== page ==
Drug Resistance: What Happens Inside the Nose?

Article

A University of Colorado School of Medicine hypothesized that the nasal microbiome could be protective against MRSA colonization in some individuals. Reporting at ID Week 2015 in San Diego, CA, Mary Bessenden, MD and colleges looked at 26 persistently MRSA colonized people and 26 non-colonized controls.

Some people are persistently colonized with methicillin resistant Staph aureus (MRSA) a potent risk factor for infection. No one knows why.

A team of researchers from the University of Colorado School of Medicine hypothesized that the nasal microbiome could be protective against MRSA colonization in some individuals.

Reporting at IDWeek 2015 in San Diego, CA, Mary Bessenden, MD, and colleagues looked at 26 persistently MRSA colonized people and 26 non-colonized controls.

They analyzed subjects’ nasal microbiota with PCR amplification and sequencing of the 16S rRNA gene.

They found a negative association between MRSA colonization and colonization with Strep spp. At the species level, multivariate analysis showed a statistically significant negative association between colonization with Strep mitis or Lactobacillus gasseri and MRSA. They also found a negative association between Kocuria palustris and MRSA colonization of borderline statistical significance. Co-culture experiments revealed in vitro subjects. Competition was blocked by a competition between S mitis and all of the 22 MRSA strains isolated from subjects.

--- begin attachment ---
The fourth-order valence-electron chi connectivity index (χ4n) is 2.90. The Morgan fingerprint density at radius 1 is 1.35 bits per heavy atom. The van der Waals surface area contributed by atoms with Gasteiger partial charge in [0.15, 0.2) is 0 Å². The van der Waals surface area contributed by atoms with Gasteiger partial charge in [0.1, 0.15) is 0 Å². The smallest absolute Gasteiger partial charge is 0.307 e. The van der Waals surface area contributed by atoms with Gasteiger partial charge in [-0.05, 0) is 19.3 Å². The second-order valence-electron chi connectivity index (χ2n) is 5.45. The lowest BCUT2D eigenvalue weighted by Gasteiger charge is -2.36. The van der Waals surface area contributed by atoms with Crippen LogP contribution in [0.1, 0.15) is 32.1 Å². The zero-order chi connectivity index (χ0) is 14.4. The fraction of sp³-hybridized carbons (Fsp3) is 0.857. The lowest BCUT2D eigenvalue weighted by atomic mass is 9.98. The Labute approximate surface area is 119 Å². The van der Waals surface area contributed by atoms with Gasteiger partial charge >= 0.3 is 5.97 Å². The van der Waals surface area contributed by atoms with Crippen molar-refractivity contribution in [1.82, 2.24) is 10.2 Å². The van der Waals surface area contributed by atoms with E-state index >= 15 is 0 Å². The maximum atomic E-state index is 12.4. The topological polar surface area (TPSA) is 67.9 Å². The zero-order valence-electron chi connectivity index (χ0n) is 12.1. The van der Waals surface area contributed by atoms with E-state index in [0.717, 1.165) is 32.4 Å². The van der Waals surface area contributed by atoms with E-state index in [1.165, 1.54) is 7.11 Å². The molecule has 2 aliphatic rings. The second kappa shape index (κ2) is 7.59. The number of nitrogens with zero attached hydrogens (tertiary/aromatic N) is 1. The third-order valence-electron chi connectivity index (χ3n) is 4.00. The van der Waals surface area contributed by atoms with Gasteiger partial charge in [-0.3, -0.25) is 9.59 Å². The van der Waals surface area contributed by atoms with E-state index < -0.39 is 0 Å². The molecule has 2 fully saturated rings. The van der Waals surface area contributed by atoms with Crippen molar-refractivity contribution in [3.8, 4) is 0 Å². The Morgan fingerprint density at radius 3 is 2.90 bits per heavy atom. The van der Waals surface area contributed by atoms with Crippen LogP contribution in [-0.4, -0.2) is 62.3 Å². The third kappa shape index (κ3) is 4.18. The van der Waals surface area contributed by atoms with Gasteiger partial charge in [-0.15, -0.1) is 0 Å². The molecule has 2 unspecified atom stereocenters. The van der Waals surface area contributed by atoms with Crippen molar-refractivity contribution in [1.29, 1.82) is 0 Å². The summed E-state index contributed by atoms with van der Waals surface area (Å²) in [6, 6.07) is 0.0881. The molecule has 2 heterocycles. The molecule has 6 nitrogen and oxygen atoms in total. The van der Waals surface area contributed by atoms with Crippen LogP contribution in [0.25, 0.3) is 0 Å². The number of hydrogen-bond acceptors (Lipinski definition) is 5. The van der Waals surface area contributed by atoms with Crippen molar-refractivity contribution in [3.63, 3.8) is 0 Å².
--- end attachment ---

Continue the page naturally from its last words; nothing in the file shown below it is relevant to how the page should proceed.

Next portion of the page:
Competition was blocked by addition of catalese to the media. They found that subjects who were persistently colonize had less microbial diversity than non-colonized controls.

The team concluded that in an inpatient setting, interspecies competition among microbes may protect some hosts from MRSA. Further, novel organisms with known mechanisms of anti-staphylococcal activity such as L. gasseri and K. palustris, were shown to be against MRSA in the nose.

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